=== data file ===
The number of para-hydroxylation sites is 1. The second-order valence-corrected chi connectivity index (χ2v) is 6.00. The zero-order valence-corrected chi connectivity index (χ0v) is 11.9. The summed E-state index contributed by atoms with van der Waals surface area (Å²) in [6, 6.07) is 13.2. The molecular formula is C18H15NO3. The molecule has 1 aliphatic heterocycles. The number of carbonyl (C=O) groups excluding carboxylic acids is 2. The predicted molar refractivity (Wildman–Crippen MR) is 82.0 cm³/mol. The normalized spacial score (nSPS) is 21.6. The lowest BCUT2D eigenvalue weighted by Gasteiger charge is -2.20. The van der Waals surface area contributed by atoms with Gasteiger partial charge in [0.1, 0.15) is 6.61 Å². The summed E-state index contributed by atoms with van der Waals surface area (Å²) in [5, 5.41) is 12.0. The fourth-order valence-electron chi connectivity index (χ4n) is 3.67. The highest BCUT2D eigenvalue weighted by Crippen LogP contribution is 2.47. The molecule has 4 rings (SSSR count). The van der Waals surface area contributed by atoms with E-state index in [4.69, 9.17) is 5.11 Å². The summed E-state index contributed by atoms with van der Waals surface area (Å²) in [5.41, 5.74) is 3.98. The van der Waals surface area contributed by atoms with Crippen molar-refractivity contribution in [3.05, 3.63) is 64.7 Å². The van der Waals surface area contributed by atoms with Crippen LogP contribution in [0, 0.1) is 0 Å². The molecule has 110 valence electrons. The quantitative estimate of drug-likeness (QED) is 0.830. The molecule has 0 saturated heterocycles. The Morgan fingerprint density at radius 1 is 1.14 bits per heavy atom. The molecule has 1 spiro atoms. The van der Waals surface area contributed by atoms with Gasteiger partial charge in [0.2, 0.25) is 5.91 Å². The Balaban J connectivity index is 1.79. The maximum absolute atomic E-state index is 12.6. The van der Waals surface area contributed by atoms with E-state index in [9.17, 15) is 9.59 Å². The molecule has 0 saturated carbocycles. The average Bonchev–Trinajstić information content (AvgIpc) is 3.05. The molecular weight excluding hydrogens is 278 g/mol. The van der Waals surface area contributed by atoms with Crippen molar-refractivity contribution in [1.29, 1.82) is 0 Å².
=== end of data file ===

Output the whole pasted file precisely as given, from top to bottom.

The number of para-hydroxylation sites is 1. The second-order valence-corrected chi connectivity index (χ2v) is 6.00. The zero-order valence-corrected chi connectivity index (χ0v) is 11.9. The summed E-state index contributed by atoms with van der Waals surface area (Å²) in [6, 6.07) is 13.2. The molecular formula is C18H15NO3. The molecule has 1 aliphatic heterocycles. The number of carbonyl (C=O) groups excluding carboxylic acids is 2. The predicted molar refractivity (Wildman–Crippen MR) is 82.0 cm³/mol. The normalized spacial score (nSPS) is 21.6. The lowest BCUT2D eigenvalue weighted by Gasteiger charge is -2.20. The van der Waals surface area contributed by atoms with Gasteiger partial charge in [0.1, 0.15) is 6.61 Å². The summed E-state index contributed by atoms with van der Waals surface area (Å²) in [5, 5.41) is 12.0. The fourth-order valence-electron chi connectivity index (χ4n) is 3.67. The highest BCUT2D eigenvalue weighted by Crippen LogP contribution is 2.47. The molecule has 4 rings (SSSR count). The van der Waals surface area contributed by atoms with E-state index in [4.69, 9.17) is 5.11 Å². The summed E-state index contributed by atoms with van der Waals surface area (Å²) in [5.41, 5.74) is 3.98. The van der Waals surface area contributed by atoms with Crippen molar-refractivity contribution in [3.05, 3.63) is 64.7 Å². The van der Waals surface area contributed by atoms with Crippen LogP contribution in [0, 0.1) is 0 Å². The molecule has 110 valence electrons. The quantitative estimate of drug-likeness (QED) is 0.830. The molecule has 0 saturated heterocycles. The Morgan fingerprint density at radius 1 is 1.14 bits per heavy atom. The molecule has 1 spiro atoms. The van der Waals surface area contributed by atoms with Gasteiger partial charge in [0.2, 0.25) is 5.91 Å². The Balaban J connectivity index is 1.79. The maximum absolute atomic E-state index is 12.6. The van der Waals surface area contributed by atoms with E-state index in [9.17, 15) is 9.59 Å². The molecule has 0 saturated carbocycles. The average Bonchev–Trinajstić information content (AvgIpc) is 3.05. The molecular weight excluding hydrogens is 278 g/mol. The van der Waals surface area contributed by atoms with Crippen molar-refractivity contribution in [1.29, 1.82) is 0 Å².